8. Get some Fresh Eyes

Sometimes you simply need fresh eyes, someone from the outside to help you see things differently. Sometimes you need an outside voice to say some things that you want to say but can’t. And sometimes you’re just stuck and need help. If that’s your church then maybe the best step you can take to change things at your church is to engage the Unstuck Group. We help churches grow their impact through church consulting and coaching experiences designed to focus vision, strategy and action.

Posted in Leadership


Top Posts of 2016 #3 “What Growing Churches do Differently”

We’ve finally made it to the top 3 posts in our countdown from 2016!

It’s not faith, it’s not luck, and it’s not some leadership secret. Growing churches are actually doing something differently than the other 80% of churches in America that are stuck or declining.

At the Unstuck Group we work with 100’s of churches every year and we’ve discovered that growing churches are actually doing some very tangible things differently than other churches. Below are just a few of them.

1. Staff Led

Look at the statistics across America and you’ll discover that growing churches have very few congregational votes. These churches are Staff led instead of Board led or Congregationally led. Practically speaking that is because Church Boards are part-time thinkers and they simply don’t have the time to give to a full-time job of running the church. As a result decision making and implementation slow down because the staff are constantly catching the Board or the church up on the past instead of leading the church into the future. I know this isn’t always an easy transition for churches to make. I’d suggest you pick up a copy of High Impact Church Boards to read through with the Board at your church and get the conversation started.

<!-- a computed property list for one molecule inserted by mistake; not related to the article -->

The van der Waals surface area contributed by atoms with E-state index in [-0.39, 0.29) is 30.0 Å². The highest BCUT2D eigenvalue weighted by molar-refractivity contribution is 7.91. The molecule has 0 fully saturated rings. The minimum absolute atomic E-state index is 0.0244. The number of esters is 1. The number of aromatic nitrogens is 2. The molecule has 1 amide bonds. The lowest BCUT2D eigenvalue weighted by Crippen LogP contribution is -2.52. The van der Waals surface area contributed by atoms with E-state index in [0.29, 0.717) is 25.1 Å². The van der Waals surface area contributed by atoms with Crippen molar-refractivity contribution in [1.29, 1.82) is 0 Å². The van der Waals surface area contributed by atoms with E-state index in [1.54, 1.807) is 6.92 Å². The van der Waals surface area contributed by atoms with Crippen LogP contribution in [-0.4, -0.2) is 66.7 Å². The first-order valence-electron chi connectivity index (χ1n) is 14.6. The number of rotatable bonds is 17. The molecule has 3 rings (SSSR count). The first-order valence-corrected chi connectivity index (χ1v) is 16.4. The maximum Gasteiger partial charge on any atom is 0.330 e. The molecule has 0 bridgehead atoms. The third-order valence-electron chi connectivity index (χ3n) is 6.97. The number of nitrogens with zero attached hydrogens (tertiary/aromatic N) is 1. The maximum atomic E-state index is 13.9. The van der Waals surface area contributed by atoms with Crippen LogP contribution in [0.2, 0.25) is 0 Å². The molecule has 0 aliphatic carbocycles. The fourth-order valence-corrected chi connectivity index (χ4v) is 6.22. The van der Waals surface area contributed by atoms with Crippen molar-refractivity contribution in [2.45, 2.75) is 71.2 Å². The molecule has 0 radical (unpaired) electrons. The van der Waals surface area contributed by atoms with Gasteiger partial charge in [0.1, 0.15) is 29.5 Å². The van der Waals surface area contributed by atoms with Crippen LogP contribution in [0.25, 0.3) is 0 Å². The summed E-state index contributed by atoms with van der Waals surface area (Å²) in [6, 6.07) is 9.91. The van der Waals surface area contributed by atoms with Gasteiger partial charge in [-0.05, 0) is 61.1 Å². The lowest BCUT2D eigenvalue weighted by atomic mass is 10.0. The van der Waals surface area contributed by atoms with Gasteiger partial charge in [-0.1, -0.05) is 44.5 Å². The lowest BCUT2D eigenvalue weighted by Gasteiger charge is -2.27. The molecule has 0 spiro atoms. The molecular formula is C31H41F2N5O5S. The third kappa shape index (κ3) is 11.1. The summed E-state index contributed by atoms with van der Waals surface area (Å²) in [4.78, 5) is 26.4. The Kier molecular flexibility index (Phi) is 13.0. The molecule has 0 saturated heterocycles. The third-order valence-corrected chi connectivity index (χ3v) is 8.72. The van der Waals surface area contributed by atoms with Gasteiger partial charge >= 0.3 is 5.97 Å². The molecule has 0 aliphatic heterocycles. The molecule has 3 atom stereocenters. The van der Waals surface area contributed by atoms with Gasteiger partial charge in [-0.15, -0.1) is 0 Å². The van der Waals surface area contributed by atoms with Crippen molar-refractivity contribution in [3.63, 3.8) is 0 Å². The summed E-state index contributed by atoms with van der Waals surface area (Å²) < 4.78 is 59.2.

2. Intentionally Develop Leaders

Growing churches develop leaders at an exponential rate compared to most churches in America. They do this intentionally, not just “organically,” (which is code for we don’t have a plan and we hope it somehow magically happens). They don’t just use people to fill volunteer roles, they see volunteering as an essential part of the discipleship process. They delegate responsibility and empower volunteers with real ministry decision-making power. They develop some kind of formal content that is specific to the culture of their church and train up and coming leaders in that content. This allows them to hire from within instead of hiring from outside and jeopardizing their culture.

3. Embrace Technology

Growing churches embrace technology. This may simply be evidence that they are more likely to change methodology based on effectiveness more readily than other churches and that they are open to new ideas. But whatever the case they are embracing the use of technology through social media engagement, online marketing, big data, video teaching, and use of technology in weekend worship services. This isn’t new. I don’t think it’s a mere coincidence that the protestant reformation took place during a similar time period to the printing press and the Bible being translated, printed in the hands of the everyday guy. With advancements in technology come opportunities for advancements in the Gospel for churches that embrace them.

4. Clear Strategy

Growing churches don’t just hope and pray for growth, they plan for it and build a clear actionable strategy to grow. Hoping your church will grow won’t make your church grow and growing churches understand this. They develop clear strategies (strategy answers the question “How are we going to do this?”), to help them get to their vision (vision answers the question “Where are we going?”). This informs all of their decision-making and allows them to align resources (people, time, money, facilities, etc.) to get them where they believe Jesus has called them to go. They’re also fanatical about clarity, because they understand the clearer they can make things, the faster they can go and the more effective they can be.

Interested in getting your church unstuck and growing again? I’d encourage you to reach out to the Unstuck Group. We’ve built a trusted track record and have a proven process to help your church get unstuck!

Posted in Leadership, Spiritual Formation, Staffing